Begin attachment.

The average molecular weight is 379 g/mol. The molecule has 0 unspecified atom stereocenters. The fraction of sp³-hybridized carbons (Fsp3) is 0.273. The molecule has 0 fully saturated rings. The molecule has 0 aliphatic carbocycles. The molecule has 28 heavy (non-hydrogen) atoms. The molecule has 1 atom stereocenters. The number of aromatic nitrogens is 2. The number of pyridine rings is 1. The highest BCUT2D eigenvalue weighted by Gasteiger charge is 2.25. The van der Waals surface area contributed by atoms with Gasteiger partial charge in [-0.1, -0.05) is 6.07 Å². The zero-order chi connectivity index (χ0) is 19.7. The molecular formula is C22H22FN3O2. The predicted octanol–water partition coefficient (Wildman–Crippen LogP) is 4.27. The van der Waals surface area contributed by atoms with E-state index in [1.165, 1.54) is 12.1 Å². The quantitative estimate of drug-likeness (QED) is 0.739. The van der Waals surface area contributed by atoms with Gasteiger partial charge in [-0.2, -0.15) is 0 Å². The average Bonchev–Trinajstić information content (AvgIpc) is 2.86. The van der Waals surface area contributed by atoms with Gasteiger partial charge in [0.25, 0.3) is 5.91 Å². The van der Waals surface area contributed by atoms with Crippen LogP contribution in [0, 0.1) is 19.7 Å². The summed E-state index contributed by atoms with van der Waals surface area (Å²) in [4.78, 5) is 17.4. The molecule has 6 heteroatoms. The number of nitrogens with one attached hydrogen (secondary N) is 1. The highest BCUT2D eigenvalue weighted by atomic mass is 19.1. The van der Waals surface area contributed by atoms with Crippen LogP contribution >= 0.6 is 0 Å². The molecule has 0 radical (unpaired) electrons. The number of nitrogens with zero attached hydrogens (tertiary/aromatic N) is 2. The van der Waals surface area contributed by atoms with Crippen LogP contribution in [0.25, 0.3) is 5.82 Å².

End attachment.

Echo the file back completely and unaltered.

The average molecular weight is 379 g/mol. The molecule has 0 unspecified atom stereocenters. The fraction of sp³-hybridized carbons (Fsp3) is 0.273. The molecule has 0 fully saturated rings. The molecule has 0 aliphatic carbocycles. The molecule has 28 heavy (non-hydrogen) atoms. The molecule has 1 atom stereocenters. The number of aromatic nitrogens is 2. The number of pyridine rings is 1. The highest BCUT2D eigenvalue weighted by Gasteiger charge is 2.25. The van der Waals surface area contributed by atoms with Gasteiger partial charge in [-0.1, -0.05) is 6.07 Å². The zero-order chi connectivity index (χ0) is 19.7. The molecular formula is C22H22FN3O2. The predicted octanol–water partition coefficient (Wildman–Crippen LogP) is 4.27. The van der Waals surface area contributed by atoms with E-state index in [1.165, 1.54) is 12.1 Å². The quantitative estimate of drug-likeness (QED) is 0.739. The van der Waals surface area contributed by atoms with Gasteiger partial charge in [-0.2, -0.15) is 0 Å². The average Bonchev–Trinajstić information content (AvgIpc) is 2.86. The van der Waals surface area contributed by atoms with Gasteiger partial charge in [0.25, 0.3) is 5.91 Å². The van der Waals surface area contributed by atoms with Crippen LogP contribution in [0, 0.1) is 19.7 Å². The summed E-state index contributed by atoms with van der Waals surface area (Å²) in [4.78, 5) is 17.4. The molecule has 6 heteroatoms. The number of nitrogens with one attached hydrogen (secondary N) is 1. The highest BCUT2D eigenvalue weighted by atomic mass is 19.1. The van der Waals surface area contributed by atoms with Crippen LogP contribution >= 0.6 is 0 Å². The molecule has 0 radical (unpaired) electrons. The number of nitrogens with zero attached hydrogens (tertiary/aromatic N) is 2. The van der Waals surface area contributed by atoms with Crippen LogP contribution in [0.25, 0.3) is 5.82 Å².